Settling of Scores at the Holy Sepulchre

In 1808, a great fire destroyed a large part of the Holy Sepulchre Basilica. The Greek Orthodox who, according to the Franciscans, had set the fire deliberately, were allowed by the Turks to rebuild the church. During the reconstruction, a few Crusader tombs disappeared. We know of the existence of two of the missing tombs from several descriptions written by travellers before the fire: the tomb of Godfrey de Bouillon , Jerusalem's conqueror and of his brother Baldwin I, the first Crusader King of Jerusalem.

The Franciscans still hold the Greeks responsible for destroying the Crusader tombs. This longstanding animosity between the denominations is not unusual, as scores have languished unsettled for centuries between the two Christian communities. ( During the sack of Constantinople in 1204, for example, a prostitute was made to sit on the Greek Patriarch's throne.)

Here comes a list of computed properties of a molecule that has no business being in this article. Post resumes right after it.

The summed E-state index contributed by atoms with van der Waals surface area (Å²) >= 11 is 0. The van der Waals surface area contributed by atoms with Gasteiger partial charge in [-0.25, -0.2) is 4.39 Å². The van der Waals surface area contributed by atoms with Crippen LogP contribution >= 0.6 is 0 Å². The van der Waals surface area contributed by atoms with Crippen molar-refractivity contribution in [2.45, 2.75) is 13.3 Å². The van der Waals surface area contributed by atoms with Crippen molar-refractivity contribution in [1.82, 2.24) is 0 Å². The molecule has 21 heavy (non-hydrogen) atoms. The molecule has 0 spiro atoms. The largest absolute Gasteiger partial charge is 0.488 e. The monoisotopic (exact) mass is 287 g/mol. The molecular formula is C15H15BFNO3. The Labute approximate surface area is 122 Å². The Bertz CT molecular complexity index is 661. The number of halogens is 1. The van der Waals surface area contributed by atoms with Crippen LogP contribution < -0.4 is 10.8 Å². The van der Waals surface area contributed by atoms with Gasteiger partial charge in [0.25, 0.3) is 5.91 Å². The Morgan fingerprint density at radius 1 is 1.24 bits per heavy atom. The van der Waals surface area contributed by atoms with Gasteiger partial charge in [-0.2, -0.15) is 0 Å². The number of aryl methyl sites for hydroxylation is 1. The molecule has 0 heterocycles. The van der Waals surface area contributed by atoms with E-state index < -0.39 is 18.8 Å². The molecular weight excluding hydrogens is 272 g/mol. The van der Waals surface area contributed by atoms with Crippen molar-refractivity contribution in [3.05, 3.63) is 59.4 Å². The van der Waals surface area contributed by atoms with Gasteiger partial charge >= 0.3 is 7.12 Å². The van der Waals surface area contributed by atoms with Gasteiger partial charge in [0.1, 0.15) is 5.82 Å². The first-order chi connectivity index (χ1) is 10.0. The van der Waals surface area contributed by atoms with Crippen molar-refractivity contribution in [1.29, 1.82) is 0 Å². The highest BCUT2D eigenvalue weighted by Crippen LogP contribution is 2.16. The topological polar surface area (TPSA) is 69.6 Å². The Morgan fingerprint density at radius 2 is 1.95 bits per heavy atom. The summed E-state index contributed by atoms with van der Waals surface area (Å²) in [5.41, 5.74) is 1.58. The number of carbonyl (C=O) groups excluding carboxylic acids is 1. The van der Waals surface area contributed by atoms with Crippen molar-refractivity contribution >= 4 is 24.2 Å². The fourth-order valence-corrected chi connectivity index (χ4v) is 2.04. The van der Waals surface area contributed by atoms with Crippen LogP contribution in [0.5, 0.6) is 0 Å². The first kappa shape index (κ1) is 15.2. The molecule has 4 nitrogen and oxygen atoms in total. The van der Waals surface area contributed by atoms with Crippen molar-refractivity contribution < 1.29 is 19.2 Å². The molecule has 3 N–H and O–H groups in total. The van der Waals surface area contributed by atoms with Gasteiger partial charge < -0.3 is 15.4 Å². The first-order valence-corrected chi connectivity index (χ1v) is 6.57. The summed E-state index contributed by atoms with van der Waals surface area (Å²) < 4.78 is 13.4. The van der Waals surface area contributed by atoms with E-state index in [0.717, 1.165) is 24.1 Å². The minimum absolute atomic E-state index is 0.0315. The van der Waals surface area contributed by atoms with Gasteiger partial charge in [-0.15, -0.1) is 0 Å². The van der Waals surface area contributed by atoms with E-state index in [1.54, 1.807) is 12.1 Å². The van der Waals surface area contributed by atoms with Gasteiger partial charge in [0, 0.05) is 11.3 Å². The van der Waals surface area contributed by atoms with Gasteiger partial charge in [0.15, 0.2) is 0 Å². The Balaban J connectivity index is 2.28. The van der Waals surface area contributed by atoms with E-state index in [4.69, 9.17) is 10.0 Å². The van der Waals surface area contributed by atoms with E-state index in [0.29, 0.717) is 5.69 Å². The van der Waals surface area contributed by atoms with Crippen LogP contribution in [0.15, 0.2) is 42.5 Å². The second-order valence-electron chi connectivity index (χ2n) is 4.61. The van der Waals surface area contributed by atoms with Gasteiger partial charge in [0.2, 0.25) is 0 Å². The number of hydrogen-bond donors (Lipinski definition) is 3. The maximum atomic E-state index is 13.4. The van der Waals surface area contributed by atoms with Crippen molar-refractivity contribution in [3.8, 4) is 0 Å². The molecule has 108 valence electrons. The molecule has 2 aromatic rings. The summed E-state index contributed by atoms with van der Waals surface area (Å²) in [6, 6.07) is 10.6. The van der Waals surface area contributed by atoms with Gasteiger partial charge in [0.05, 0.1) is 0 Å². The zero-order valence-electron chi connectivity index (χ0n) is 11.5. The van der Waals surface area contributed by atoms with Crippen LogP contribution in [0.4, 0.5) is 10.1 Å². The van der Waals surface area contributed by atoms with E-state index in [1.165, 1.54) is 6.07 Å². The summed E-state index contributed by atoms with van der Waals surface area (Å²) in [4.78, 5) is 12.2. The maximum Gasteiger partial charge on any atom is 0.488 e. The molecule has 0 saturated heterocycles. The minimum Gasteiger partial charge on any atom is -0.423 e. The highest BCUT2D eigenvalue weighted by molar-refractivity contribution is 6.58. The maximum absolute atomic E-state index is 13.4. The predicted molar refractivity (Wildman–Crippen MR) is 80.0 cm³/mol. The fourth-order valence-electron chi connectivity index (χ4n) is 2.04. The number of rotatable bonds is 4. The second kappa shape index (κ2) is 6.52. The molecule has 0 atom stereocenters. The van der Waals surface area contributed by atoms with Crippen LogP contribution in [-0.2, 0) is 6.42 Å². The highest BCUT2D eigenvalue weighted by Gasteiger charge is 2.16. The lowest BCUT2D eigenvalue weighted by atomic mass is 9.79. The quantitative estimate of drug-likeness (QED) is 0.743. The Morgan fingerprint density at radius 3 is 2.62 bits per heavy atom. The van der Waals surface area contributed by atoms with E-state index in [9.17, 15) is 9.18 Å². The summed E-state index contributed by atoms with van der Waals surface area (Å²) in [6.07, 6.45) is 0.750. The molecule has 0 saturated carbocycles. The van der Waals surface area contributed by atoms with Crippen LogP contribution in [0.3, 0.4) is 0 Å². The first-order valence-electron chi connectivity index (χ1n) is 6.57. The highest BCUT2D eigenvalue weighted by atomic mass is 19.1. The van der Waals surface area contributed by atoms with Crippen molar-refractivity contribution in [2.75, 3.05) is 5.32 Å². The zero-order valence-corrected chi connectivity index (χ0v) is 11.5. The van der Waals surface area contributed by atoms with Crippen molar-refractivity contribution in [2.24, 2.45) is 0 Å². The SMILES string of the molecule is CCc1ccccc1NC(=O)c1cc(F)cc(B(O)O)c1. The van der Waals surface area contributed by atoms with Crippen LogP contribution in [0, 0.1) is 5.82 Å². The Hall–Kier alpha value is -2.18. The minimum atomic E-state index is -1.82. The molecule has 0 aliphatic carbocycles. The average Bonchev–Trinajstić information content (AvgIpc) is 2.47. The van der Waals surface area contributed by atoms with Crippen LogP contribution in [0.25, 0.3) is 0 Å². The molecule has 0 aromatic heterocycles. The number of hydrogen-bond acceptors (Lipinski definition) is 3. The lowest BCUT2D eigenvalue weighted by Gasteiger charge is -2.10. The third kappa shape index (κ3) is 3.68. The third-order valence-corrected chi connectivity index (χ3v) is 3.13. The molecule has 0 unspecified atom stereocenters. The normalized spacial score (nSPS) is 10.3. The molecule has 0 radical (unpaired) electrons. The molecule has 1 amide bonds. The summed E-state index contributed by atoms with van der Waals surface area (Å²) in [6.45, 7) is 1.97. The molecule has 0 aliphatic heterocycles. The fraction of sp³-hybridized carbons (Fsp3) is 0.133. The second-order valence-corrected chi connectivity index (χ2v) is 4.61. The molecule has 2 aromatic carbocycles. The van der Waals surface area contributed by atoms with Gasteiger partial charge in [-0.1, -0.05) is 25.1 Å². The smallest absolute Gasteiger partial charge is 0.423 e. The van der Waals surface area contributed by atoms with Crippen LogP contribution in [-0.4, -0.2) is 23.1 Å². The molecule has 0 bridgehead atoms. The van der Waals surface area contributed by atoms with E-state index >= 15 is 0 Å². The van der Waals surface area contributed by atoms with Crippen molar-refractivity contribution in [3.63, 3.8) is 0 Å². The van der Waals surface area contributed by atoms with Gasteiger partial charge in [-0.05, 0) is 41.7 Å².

It was only by chance that one Crusader tomb was not destroyed, thanks to the Muslim guardians of the church. Until 1867, these Turkish guards used a bench just outside the entrance to sit and smoke their nargileh. The bench happened to be positioned right over a Crusader tomb, which was thus spared.

To which lucky Crusader did the tomb belong?

Today it is covered by wooden planks , but we have an old reproduction of the tomb where it is still clearly visible. From the inscription on the gravestone we can guess the tomb belongs to an English Knight, Philip d'Aubigny. He was the preceptor of Henry III, the King of England, and one of the signatories of the Magna Carta. He came to the Holy Land in 1222 for the first time and escorted Frederick II to Jerusalem in 1229. He died in 1236 after spending fourteen years in the Holy Land and asked to be buried near the sepulchre of Jesus Christ.

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